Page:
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Liszt’s Cover Music of Beethoven

New York
Le Poisson Rouge
09/17/2012 -  
Ludwig van Beethoven: Symphonies Nr. 1 in C Major & Nr. 3 in E flat Major (“Eroica”) (Arranged for piano by Franz Liszt)

Gabriele Balducci (Pianist)

G. Balducci at Poisson Rouge (© Coco T. Dawg)

The inventor of “cover music” was J. S. Bach, who loved to arrange music of his contemporaries). But it was Franz Liszt who, in the era before recordings, broadcast his cover arrangements from friends and colleagues, actually using his fame to advertise their greatness.

If Europe was unable to hear a Wagner opera, Liszt turned his friend’s orchestral textures into virtuoso piano music. No tenor or soprano around? Franz Schubert was “sung” by Franz Liszt. Bellini, Verdi, even Tchaikovsky got the Liszt treatment, either as free paraphrase or direct translation.

But no transcriptions were more surprising that Liszt’s arrangements of Beethoven’s unpianistic symphonies. Ludwig, long deceased, didn’t need the advertising, yet Liszt’s love inspired two different arrangements of the all nine symphonies. Granted, he left the choral parts of the Ninth untranscribed (allowing a chorus to sing with the piano), but later, Cyprien Katsaris reworked the Liszt to encompass the entire work.

Liszt himself wrote a more melodic, more transparent, more playable second transcription late in his years. But the first arrangement–denser, more difficult, far more challenging–was what Italian pianist Gabriele Balducci chose to play for his New York debut concert.

And how fitting he chose Le Poisson Rouge for the two Beethoven symphonies. Audiences here select their concerts carefully in this eclectic playground, and Mr. Balducci, a modest anecdotalist, had them rapt with attention as he surveyed the First and Third symphonies without a break.

Mr. Balducci intends to record them all (one disc was on sale in the lobby), and I have little doubt that the recordings will be more careful than his concert last night. Not that these bountiful spectacular versions were played with slapdash fury. But yes, technical mistakes were many, as Mr. Balducci attempted perfection and came up wanting.

The Liszt works are theoretically impossible, because Beethoven was as much an experimenter with orchestras as Haydn, and the Hungarian composer couldn’t possibly have imitated the horns of the Eroica third movement or the colorful alteration of strings and winds, or the soaring cello music of the Third Symphony.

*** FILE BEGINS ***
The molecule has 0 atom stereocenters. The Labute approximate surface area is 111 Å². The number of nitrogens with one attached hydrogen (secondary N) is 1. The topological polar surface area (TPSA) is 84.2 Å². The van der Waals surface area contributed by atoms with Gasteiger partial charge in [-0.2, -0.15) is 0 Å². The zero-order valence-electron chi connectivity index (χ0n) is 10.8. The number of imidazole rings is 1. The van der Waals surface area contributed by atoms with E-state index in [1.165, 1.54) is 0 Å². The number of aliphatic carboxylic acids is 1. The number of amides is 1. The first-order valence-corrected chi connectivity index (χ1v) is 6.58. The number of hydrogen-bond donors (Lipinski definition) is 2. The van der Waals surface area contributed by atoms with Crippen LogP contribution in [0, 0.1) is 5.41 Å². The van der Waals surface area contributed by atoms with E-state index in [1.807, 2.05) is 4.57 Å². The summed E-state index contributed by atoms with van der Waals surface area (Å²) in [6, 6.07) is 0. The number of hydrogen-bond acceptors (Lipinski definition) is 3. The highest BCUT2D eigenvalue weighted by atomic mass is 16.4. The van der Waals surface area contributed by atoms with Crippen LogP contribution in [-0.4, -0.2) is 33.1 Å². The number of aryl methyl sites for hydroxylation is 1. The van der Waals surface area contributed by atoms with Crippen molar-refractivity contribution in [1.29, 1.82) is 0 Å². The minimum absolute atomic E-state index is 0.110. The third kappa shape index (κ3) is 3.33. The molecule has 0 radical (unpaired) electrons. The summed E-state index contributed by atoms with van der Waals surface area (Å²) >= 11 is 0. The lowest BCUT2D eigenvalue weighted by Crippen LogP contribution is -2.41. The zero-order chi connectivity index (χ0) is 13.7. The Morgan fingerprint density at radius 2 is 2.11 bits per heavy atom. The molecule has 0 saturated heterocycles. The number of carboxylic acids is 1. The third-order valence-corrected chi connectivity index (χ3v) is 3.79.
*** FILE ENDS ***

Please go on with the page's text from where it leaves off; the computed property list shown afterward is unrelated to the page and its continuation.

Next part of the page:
So it takes a very special pianist to survey the impossible. Mr. Balducci is an engaging pianist (as he showed in his encore). But his literal, frequently arduous playing was far from the free-flying eccentricities of Cyprien Katsaris or the sheer lyrical beauty of Leslie Howard. Not as exciting as Katsaris, but Howard can actually make the piano sound like a string section.

In the simpler moments, like the introduction of the First Symphony or the variations of the Eroica, Mr. Balducci showed a keyboard dexterity, and I would love to hear his concert of dedicated piano music. But here, Mr. Balducci tried all too hard, far too earnestly. The multi-textures of the music were on display, but one was more apt to think, “He really does make it sound like a Beethoven symphony”, rather than feeling what Liszt must have felt when he wrote these arrangements.

In a live performance, one shouldn’t really note the blurring of the fast movements or the less than accurate runs up the keyboard, concentrating on his more delicate movements of the slow movements, his mighty (if un-orchestral) fugue of the the Eroica. Yet I kept thinking, as he thumbed through the score on the keyboard, or conducted himself with one hand, or re-adjusted his glasses Clark Kent style, that there were too many distractions. He did his best, but–like actors who learn improvisation–when the “best” is blatantly showing, it’s better not to try so hard.

If the Beethoven wasn’t satisfactory, a little encore written for him by Giuseppe Lubis was pure delight. Based on Balducci’s name, on Schumann and on Spanish music, it was a short quodlibet including lots of 19th Century tunes, Iberian rhythms, and a mass of musical hints. Mr. Balducci played it with the sheer delight that was missing from his weightier section of the recital.

Harry Rolnick



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